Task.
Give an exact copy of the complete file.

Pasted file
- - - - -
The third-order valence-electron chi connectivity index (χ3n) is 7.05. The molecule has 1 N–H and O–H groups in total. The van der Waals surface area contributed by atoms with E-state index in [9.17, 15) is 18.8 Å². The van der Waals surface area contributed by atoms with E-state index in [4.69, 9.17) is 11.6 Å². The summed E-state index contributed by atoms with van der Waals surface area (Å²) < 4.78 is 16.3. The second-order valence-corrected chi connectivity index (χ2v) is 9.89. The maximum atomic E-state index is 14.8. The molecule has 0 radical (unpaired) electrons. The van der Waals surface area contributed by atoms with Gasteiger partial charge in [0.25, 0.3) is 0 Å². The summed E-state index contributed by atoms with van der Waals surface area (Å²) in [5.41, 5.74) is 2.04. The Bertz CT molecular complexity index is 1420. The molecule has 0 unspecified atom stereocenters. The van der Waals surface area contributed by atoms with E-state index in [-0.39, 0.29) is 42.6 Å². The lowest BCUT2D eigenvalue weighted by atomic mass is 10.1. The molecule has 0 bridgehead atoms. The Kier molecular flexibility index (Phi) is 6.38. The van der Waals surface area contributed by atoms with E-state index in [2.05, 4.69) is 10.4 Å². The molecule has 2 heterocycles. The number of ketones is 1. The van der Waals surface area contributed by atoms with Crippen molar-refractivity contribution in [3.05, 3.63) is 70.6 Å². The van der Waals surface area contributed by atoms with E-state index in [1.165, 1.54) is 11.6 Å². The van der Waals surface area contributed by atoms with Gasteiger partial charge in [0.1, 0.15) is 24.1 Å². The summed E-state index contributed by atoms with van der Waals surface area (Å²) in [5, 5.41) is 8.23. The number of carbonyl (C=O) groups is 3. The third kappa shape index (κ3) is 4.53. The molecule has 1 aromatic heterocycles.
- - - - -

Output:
The third-order valence-electron chi connectivity index (χ3n) is 7.05. The molecule has 1 N–H and O–H groups in total. The van der Waals surface area contributed by atoms with E-state index in [9.17, 15) is 18.8 Å². The van der Waals surface area contributed by atoms with E-state index in [4.69, 9.17) is 11.6 Å². The summed E-state index contributed by atoms with van der Waals surface area (Å²) < 4.78 is 16.3. The second-order valence-corrected chi connectivity index (χ2v) is 9.89. The maximum atomic E-state index is 14.8. The molecule has 0 radical (unpaired) electrons. The van der Waals surface area contributed by atoms with Gasteiger partial charge in [0.25, 0.3) is 0 Å². The summed E-state index contributed by atoms with van der Waals surface area (Å²) in [5.41, 5.74) is 2.04. The Bertz CT molecular complexity index is 1420. The molecule has 0 unspecified atom stereocenters. The van der Waals surface area contributed by atoms with E-state index in [-0.39, 0.29) is 42.6 Å². The lowest BCUT2D eigenvalue weighted by atomic mass is 10.1. The molecule has 0 bridgehead atoms. The Kier molecular flexibility index (Phi) is 6.38. The van der Waals surface area contributed by atoms with E-state index in [2.05, 4.69) is 10.4 Å². The molecule has 2 heterocycles. The number of ketones is 1. The van der Waals surface area contributed by atoms with Crippen molar-refractivity contribution in [3.05, 3.63) is 70.6 Å². The van der Waals surface area contributed by atoms with E-state index in [1.165, 1.54) is 11.6 Å². The van der Waals surface area contributed by atoms with Gasteiger partial charge in [0.1, 0.15) is 24.1 Å². The summed E-state index contributed by atoms with van der Waals surface area (Å²) in [5, 5.41) is 8.23. The number of carbonyl (C=O) groups is 3. The third kappa shape index (κ3) is 4.53. The molecule has 1 aromatic heterocycles.